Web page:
Last night I met up with Megan to see Mignon Fogarty, aka Grammar Girl, at the Decatur Library in an event sponsored by the Georgia Center for the Book. Unfortunately, by the time I arrived, there were no more books left, so I was unable to get a signed copy of her new book, Grammar Girl’s Quick and Dirty Tips for Better Writing. The auditorium was packed, which prompted the question (several times) “Who knew grammar was so popular?”
If you are an English teacher and haven’t discovered Grammar Girl, you need to go check out her site and listen to some of her podcasts. She responds to questions submitted by her listeners, and she discusses one grammatical issue per episode. You can easily incorporate the podcast into your class — it’s usually only about five minutes long. Fogarty announced that she will now be doing the podcast twice a week rather than once, so you can even make it a part of your class as an opening activity for two days a week.
One thing I thought was interesting was that during the Q&A, a language arts teacher started to ask a question, but someone behind her in the audience exclaimed when she made a grammatical error in her speech — using a reflexive pronoun in the subjective case. She didn’t realize her error at first, and when she did, she was noticeably embarrassed and, I think, justifiably angry. We all make grammatical errors when we speak. If we had to stop and think as hard about correctness when we speak as much as we do when we write, we would never talk. I think pointing out people’s grammar errors when they speak is just plain rude. The woman didn’t ask her question, and there was this wave of discomfort that passed through the room. That kind of thing is why people don’t like English teachers, for I can almost guarantee it was an English teacher who did it. I am not saying we shouldn’t teach students to write using correct grammar, but if we make them feel scared to even open their mouths in our classrooms, how much are they going to learn from us?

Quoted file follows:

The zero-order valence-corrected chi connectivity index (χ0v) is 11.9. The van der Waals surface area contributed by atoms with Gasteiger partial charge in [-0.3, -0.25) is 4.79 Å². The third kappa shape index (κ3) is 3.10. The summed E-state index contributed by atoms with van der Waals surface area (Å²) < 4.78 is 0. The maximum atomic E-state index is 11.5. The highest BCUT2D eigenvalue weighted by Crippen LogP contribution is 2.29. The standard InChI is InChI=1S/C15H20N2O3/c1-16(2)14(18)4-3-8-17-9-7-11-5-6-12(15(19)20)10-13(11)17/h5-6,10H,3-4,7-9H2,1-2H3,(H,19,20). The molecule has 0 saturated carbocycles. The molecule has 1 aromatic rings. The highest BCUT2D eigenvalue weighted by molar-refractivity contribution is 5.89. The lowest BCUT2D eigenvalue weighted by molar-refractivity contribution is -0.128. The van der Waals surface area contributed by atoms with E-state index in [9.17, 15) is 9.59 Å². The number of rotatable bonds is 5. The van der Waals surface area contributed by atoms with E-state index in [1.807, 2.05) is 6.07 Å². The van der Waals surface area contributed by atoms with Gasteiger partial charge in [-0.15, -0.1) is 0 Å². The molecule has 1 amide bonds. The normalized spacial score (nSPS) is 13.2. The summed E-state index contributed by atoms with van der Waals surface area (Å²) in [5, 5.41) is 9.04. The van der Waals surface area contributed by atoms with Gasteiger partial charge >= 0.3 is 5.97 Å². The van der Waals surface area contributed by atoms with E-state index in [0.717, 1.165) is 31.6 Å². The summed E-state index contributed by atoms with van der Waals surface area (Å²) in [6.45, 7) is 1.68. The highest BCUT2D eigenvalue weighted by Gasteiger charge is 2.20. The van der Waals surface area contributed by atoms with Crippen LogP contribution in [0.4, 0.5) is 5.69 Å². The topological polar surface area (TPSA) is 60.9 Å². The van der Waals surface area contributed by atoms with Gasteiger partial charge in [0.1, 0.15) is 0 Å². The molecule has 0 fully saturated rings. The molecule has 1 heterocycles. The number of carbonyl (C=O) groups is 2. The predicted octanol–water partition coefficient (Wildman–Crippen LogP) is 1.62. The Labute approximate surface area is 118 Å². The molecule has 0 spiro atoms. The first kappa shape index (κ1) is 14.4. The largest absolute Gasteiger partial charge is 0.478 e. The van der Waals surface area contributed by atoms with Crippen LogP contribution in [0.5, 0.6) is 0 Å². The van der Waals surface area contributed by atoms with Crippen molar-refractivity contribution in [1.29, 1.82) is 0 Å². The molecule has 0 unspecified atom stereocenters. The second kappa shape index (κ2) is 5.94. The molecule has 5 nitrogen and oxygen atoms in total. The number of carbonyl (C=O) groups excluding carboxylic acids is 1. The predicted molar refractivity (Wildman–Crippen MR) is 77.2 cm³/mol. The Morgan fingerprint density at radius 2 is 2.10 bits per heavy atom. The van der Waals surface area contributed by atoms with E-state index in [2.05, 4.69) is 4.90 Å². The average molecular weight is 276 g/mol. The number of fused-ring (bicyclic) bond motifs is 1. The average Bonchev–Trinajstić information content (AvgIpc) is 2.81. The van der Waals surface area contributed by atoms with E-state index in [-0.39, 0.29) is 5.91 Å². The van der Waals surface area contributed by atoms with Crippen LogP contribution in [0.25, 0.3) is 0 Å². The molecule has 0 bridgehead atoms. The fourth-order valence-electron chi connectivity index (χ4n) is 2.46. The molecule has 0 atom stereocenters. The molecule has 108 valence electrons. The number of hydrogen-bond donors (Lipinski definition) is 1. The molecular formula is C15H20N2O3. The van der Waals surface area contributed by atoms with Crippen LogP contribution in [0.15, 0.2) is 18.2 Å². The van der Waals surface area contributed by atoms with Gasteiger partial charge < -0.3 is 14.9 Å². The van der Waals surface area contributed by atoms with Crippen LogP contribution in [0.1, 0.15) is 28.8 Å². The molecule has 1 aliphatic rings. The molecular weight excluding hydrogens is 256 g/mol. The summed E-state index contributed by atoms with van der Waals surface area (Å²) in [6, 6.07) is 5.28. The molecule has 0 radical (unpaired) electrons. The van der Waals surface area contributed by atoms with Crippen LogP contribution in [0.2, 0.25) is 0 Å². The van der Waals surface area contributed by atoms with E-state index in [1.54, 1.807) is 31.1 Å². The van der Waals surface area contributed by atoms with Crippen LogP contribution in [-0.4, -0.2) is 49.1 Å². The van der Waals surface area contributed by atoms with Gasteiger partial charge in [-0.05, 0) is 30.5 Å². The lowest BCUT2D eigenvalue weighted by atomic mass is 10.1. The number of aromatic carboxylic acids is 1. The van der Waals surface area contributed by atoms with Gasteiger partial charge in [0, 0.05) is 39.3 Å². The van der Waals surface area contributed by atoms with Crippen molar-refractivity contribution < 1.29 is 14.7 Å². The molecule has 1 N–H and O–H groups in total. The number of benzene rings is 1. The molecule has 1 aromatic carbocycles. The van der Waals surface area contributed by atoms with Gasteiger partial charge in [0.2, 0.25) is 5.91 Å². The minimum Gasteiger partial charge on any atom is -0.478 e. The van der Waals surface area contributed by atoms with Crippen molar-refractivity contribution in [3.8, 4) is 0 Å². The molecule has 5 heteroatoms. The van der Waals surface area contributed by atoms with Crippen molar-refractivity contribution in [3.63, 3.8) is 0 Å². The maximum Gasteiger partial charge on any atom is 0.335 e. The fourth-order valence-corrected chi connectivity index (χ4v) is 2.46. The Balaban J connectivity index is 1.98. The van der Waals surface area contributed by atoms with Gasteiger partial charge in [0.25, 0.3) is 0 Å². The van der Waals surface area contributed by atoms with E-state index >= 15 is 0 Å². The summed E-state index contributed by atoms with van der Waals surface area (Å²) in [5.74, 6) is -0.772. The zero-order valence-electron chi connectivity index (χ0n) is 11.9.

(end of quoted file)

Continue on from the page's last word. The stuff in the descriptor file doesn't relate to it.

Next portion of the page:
Anyway, I really enjoyed Grammar Girl’s talk, but I really wish the Georgia Center for the Book had anticipated the crowd. It really stank that they ran out of books. For the curious — Megan let me thumb through her book, and it is basically transcripts of her podcasts. By the way, I disagree with Grammar Girl regarding the possessive of a singular noun ending in s. Grammar Girl likes the AP Style Guide’s recommendation that singular nouns ending s simply have an apostrophe: Kansas’ statute. I don’t understand why the s changes the rule, and I agree with Strunk and White that it should be Kansas’s statute. A fun activity for your students to explore regarding this issue can be found among my unit plans at the UbD Educators wiki: write a letter to Rep. Harrelson of Arkansas, who lobbied to have the official possessive of the state of Arkansas rendered Arkansas’s and tell him whether or not you think he was correct (giving him evidence based on consulting several grammar texts).